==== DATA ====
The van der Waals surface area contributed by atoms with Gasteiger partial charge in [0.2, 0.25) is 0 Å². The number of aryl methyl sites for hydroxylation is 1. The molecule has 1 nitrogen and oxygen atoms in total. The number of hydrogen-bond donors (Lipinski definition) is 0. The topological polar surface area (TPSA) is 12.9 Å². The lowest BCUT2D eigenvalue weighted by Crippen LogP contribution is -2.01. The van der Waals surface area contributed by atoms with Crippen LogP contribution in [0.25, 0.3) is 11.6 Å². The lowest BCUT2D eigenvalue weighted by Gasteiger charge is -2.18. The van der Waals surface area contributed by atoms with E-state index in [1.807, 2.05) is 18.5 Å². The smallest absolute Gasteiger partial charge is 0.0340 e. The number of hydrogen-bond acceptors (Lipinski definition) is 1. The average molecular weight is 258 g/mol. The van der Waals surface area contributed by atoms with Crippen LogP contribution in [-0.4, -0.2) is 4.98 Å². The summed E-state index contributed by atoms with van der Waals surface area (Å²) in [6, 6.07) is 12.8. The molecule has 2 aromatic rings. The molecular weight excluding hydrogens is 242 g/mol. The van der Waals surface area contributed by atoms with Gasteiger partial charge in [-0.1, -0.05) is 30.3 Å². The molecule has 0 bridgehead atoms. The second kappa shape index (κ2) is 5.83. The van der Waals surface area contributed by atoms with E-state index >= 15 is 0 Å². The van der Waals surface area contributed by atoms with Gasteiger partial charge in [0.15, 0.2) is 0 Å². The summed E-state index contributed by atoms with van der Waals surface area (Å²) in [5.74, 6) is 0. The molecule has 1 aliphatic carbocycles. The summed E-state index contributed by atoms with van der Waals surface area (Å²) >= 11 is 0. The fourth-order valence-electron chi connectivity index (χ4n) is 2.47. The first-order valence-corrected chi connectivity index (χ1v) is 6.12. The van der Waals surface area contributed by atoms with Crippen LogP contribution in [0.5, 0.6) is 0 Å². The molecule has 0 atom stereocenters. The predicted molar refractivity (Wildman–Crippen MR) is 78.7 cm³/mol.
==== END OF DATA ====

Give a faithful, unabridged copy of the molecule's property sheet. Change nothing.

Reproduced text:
The van der Waals surface area contributed by atoms with Gasteiger partial charge in [0.2, 0.25) is 0 Å². The number of aryl methyl sites for hydroxylation is 1. The molecule has 1 nitrogen and oxygen atoms in total. The number of hydrogen-bond donors (Lipinski definition) is 0. The topological polar surface area (TPSA) is 12.9 Å². The lowest BCUT2D eigenvalue weighted by Crippen LogP contribution is -2.01. The van der Waals surface area contributed by atoms with Crippen LogP contribution in [0.25, 0.3) is 11.6 Å². The lowest BCUT2D eigenvalue weighted by Gasteiger charge is -2.18. The van der Waals surface area contributed by atoms with E-state index in [1.807, 2.05) is 18.5 Å². The smallest absolute Gasteiger partial charge is 0.0340 e. The number of hydrogen-bond acceptors (Lipinski definition) is 1. The average molecular weight is 258 g/mol. The van der Waals surface area contributed by atoms with Crippen LogP contribution in [-0.4, -0.2) is 4.98 Å². The summed E-state index contributed by atoms with van der Waals surface area (Å²) in [6, 6.07) is 12.8. The molecule has 2 aromatic rings. The molecular weight excluding hydrogens is 242 g/mol. The van der Waals surface area contributed by atoms with Gasteiger partial charge in [-0.1, -0.05) is 30.3 Å². The molecule has 0 bridgehead atoms. The second kappa shape index (κ2) is 5.83. The van der Waals surface area contributed by atoms with E-state index >= 15 is 0 Å². The van der Waals surface area contributed by atoms with Gasteiger partial charge in [0.15, 0.2) is 0 Å². The summed E-state index contributed by atoms with van der Waals surface area (Å²) in [5.74, 6) is 0. The molecule has 1 aliphatic carbocycles. The summed E-state index contributed by atoms with van der Waals surface area (Å²) >= 11 is 0. The fourth-order valence-electron chi connectivity index (χ4n) is 2.47. The first-order valence-corrected chi connectivity index (χ1v) is 6.12. The van der Waals surface area contributed by atoms with Crippen LogP contribution in [0.5, 0.6) is 0 Å². The molecule has 0 atom stereocenters. The predicted molar refractivity (Wildman–Crippen MR) is 78.7 cm³/mol.